In a few hours, her husband would be on a plane to his base near Tacoma. She would kiss him at the airport. He would go back to the Army; she to fighting ovarian cancer.
But on a recent Monday morning when the phone rings with news from the hospital, Bill Caudle is still beside his wife, Michelle, on the couch in their Watertown, Wis., home.
“Tissue,” she asks, and he passes one.
She holds the phone to her ear, listening to the medical report, saying little.
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Bill reads the news on her face. A tear rolls down her cheek. She tries to smile.
“Remember 9:45 a.m.,” Michelle tells their youngest daughter, Chelsea, now a 16-year-old sophomore at Watertown High School.
The next morning Michelle must see her doctor at Aurora Women’s Pavilion. The new medication she started three months ago has not stopped the cancer. Her CA 125, the number measuring cancer antigens, should be dropping. Instead, it keeps rising.
Her treatments are the main reason Bill signed up with the Army on May 13, 2009, his 39th birthday. That decision is the reason he won’t be there the next morning when she asks the doctor what comes next.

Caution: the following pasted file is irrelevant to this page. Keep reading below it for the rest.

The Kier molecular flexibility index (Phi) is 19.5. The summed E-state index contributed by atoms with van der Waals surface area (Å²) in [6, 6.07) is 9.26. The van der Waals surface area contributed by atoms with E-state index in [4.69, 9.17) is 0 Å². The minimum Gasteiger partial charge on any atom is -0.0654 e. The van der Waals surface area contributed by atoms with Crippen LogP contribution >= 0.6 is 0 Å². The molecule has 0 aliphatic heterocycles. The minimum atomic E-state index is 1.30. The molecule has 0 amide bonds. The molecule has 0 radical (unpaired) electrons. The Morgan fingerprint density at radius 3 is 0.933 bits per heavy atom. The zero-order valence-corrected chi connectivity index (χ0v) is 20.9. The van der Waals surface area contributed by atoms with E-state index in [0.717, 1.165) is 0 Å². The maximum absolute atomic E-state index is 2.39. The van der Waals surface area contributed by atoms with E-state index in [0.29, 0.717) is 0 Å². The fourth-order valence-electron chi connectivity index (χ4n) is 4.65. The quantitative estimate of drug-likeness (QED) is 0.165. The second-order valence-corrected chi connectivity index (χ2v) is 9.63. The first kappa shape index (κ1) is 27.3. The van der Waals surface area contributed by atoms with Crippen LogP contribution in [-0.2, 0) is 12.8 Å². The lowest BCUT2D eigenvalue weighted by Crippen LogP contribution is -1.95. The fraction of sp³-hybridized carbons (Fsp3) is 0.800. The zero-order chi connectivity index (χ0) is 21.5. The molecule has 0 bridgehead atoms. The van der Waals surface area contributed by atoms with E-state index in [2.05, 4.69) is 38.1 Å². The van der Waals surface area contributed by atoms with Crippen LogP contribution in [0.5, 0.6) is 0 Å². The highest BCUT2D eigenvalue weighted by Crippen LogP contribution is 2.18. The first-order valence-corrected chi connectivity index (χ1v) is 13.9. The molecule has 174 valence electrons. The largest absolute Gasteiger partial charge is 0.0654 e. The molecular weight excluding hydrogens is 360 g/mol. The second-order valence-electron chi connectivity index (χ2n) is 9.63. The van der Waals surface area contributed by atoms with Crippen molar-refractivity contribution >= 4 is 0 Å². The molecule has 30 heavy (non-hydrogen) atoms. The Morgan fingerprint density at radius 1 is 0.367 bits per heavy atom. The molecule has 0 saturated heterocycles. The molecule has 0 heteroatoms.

Still, Michelle, 42, is glad to have him home, if only on a four-day pass from Joint Base Lewis-McChord. It is a comfort to have him beside her when the bad news lands.
Another comfort rests in the crook of her arm: her first grandchild, 3-month-old Trevor, son of her oldest daughter, Alysha, 22.
When she puts down the phone, her forefinger strokes the soft skin and feathery hair on his forehead.
“I guess,” she says, “I feel like one more part of my life is complete.”
A year ago, the Caudles’ story in the Milwaukee Journal Sentinel spread across the Internet, fed by a divisive health care debate that led to passage of President Barack Obama’s landmark reform bill.
A year later, the issue remains with us. The new law faces challenges in the courts and from the new Republican majority in the House.
Like many Americans, though, the Caudles are not so much debating the health care issue as living it.
Joining the Army was the answer Bill Caudle came up with after getting laid off last year from his longtime job at plastics company PolyOne. He simply could not find work, and Michelle needed the health coverage. By then she had been fighting cancer for almost three years.
Their story touched readers across the country and on both sides of the debate. Dozens of people they didn’t know sent more than $15,000 to a fund for the family. Two sisters from Portland, sent Michelle a quilt they had sewn with positive messages from women in other states.
“America helped us out more than they’ll ever know,” Michelle says. “I was really glad when I could put Chelsea on a plane to go spend a couple of weeks with her Dad before the start of school.”
The money also allowed Michelle and Chelsea to fly to Washington in the summer.